Written by Angie Gerndt
April 2017 from my Facebook page – As I sit here waiting for results, I look around at all the people waiting on the same thing I am…..many are in different phases of this horrible journey. Some have difficulty with their balance, some have lost their hair, some are here for the first time. I wonder when and where I’ll be in my journey the next time I’m here, or the next, or the next. Cancer certainly doesn’t care if you’re young, old, rich, poor, what your color of skin is. I wonder about all the caring staff here that work to make you comfortable during these appointments. Many of them not knowing what stage you are in, what results you’re going to receive. The staff are truly amazing as they give smiles, good lucks, genuine concern. I always used to feel I was a good strong supporter of my friends who have battled this horrible disease. I had three close friends/family members that passed away in 2013 from cancer. Each battling a different form of cancer. I’d always reach out and call, text, have conversation but I really didn’t understand what they were going through or what they were feeling. I’d wish them luck, tell them to be strong but did that do anything for them? I often sit back and wish I had done more to understand their concern, worry, pain. I am thankful everyday with what I have been given. I have a wonderful family, wonderful friends and coworkers that continually check in with me to see how I am doing. I could not ask for more. Thank you to my supporters that show me it’s ok to be scared, yet show me how strong I am as well. Just a rant as I sit and wait…..
Looking back to Summer of 2016 - Last summer, I noticed a small bump forming on the back of my leg (calf area). I ignored it thinking it was nothing, maybe an ingrown hair. As the summer continued, the bump continued to get bigger, looking like a pencil eraser at the end. It was clear in color, didn’t hurt, was soft to the touch. I hate needles and the thought of having this cut off scared the heck out of me. After my daughter said “Mom, this could be something serious, at least get it looked at”, I did. I was told it was probably nothing but a biopsy was completed and sent in to pathology. I was told I’d hear something back in a couple of weeks. In less than 24 hours, I received a call from my physician who asked that I stop and see him. I knew immediately that something was wrong. I had been diagnosed with an Invasive Malignant Melanoma. After I heard the words, I said “Cancer”, he said “Yes”. Melanoma treated early, is almost always curable; however, because this cancer had “drilled” down through my skin, there was a possibility it had spread to other parts of my body where it could be hard to treat, this could be fatal.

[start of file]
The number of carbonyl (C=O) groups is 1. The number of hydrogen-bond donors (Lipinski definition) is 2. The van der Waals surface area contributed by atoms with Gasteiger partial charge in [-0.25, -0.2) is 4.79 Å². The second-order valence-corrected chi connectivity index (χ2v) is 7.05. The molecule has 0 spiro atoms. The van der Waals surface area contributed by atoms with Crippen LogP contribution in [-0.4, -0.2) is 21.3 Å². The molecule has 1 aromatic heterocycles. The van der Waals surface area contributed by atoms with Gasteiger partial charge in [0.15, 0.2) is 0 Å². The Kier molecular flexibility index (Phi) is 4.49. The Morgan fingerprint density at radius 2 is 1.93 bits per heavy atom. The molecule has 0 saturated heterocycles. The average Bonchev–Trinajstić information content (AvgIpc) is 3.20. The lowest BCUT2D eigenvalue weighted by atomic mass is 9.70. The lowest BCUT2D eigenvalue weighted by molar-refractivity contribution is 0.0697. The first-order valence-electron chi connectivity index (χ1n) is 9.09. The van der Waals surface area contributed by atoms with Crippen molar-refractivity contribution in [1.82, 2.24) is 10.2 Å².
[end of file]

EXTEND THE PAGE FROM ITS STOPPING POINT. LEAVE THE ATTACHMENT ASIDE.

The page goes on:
I knew then that my life would not be the same…would I be ok; would I die; who would raise my children? This occurred on a Friday. The next two weeks would be a whirlwind of unknowns and lots of tears. At this point, everything being a blur: Meeting with the oncologist; having my first PET Scan; meeting with a surgeon; having surgery on my leg to take the affected area out; having surgery to remove lymph nodes. I was so thankful when I was told they got it all. So now what? I would continue to have PET scans and dermatology appointments quarterly. I didn’t understand that Melanoma, while not the most common of skin cancers, causes the most deaths. I didn’t realize that Melanoma could return internally (reason for PET scans) or externally (reason for dermatology). I didn’t realize that this cancer would still consume me as we moved forward; that it would take a while for me to move the fear of dying to the back of my brain so I could function daily at work and home; that Melanoma and the possibility of dying would remind me how precious life is; how I need to slow down and appreciate life; how I need to take the time at night to talk to my kids about the day; how I need to take time for me; how I need to say I love you to those who mean so much to me. I know all of this now.
I am considered a Stage 2 Melanoma Survivor. My treatments will continue up to 5 years and I will, hopefully at that point, be able to stop the PET scans and just continue with dermatology. Please continue to be active, enjoying the outdoors with friends and family; however, be aware of the sun and the affects it can have on your body. Utilize sunscreen, wear a hat, be conscious of looking at your skin. If you see something that doesn’t look right or if your gut tells you something is wrong, get it looked at. Do not be scared. Had my daughter not told me to “Get it looked at”, I may not be here writing this article today.